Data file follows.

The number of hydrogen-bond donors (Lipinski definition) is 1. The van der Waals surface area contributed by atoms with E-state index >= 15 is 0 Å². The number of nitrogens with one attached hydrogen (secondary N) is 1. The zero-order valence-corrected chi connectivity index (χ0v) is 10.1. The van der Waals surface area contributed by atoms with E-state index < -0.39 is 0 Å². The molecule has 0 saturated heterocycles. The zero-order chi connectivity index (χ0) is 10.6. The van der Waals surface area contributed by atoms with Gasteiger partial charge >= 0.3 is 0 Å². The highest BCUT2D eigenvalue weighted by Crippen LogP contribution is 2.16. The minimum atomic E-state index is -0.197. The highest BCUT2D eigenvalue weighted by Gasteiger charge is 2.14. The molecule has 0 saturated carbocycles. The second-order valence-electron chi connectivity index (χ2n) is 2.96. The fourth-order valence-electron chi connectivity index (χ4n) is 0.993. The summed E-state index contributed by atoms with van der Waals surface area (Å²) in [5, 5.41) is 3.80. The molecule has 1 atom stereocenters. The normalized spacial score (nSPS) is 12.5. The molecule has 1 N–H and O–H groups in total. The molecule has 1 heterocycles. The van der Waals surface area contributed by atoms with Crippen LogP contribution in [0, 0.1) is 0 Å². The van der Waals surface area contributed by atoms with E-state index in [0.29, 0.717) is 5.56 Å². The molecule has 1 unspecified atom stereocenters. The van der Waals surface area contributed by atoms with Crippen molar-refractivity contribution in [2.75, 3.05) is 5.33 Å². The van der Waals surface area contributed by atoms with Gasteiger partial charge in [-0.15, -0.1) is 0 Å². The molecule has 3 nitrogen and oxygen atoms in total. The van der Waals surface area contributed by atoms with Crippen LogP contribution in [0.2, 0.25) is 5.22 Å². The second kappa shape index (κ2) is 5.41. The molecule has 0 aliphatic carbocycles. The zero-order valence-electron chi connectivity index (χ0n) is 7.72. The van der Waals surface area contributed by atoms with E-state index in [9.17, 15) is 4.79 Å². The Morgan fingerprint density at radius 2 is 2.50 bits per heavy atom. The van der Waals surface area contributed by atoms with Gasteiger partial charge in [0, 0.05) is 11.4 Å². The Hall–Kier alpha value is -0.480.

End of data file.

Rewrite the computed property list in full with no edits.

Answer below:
The number of hydrogen-bond donors (Lipinski definition) is 1. The van der Waals surface area contributed by atoms with E-state index >= 15 is 0 Å². The number of nitrogens with one attached hydrogen (secondary N) is 1. The zero-order valence-corrected chi connectivity index (χ0v) is 10.1. The van der Waals surface area contributed by atoms with E-state index < -0.39 is 0 Å². The molecule has 0 saturated heterocycles. The zero-order chi connectivity index (χ0) is 10.6. The van der Waals surface area contributed by atoms with Gasteiger partial charge >= 0.3 is 0 Å². The highest BCUT2D eigenvalue weighted by Crippen LogP contribution is 2.16. The minimum atomic E-state index is -0.197. The highest BCUT2D eigenvalue weighted by Gasteiger charge is 2.14. The molecule has 0 saturated carbocycles. The second-order valence-electron chi connectivity index (χ2n) is 2.96. The fourth-order valence-electron chi connectivity index (χ4n) is 0.993. The summed E-state index contributed by atoms with van der Waals surface area (Å²) in [5, 5.41) is 3.80. The molecule has 1 atom stereocenters. The normalized spacial score (nSPS) is 12.5. The molecule has 1 N–H and O–H groups in total. The molecule has 1 heterocycles. The van der Waals surface area contributed by atoms with Crippen LogP contribution in [0, 0.1) is 0 Å². The van der Waals surface area contributed by atoms with E-state index in [0.29, 0.717) is 5.56 Å². The molecule has 1 unspecified atom stereocenters. The van der Waals surface area contributed by atoms with Crippen molar-refractivity contribution in [2.75, 3.05) is 5.33 Å². The van der Waals surface area contributed by atoms with Gasteiger partial charge in [-0.15, -0.1) is 0 Å². The molecule has 3 nitrogen and oxygen atoms in total. The van der Waals surface area contributed by atoms with Crippen LogP contribution in [0.2, 0.25) is 5.22 Å². The second kappa shape index (κ2) is 5.41. The molecule has 0 aliphatic carbocycles. The zero-order valence-electron chi connectivity index (χ0n) is 7.72. The van der Waals surface area contributed by atoms with E-state index in [9.17, 15) is 4.79 Å². The Morgan fingerprint density at radius 2 is 2.50 bits per heavy atom. The van der Waals surface area contributed by atoms with Gasteiger partial charge in [0, 0.05) is 11.4 Å². The Hall–Kier alpha value is -0.480.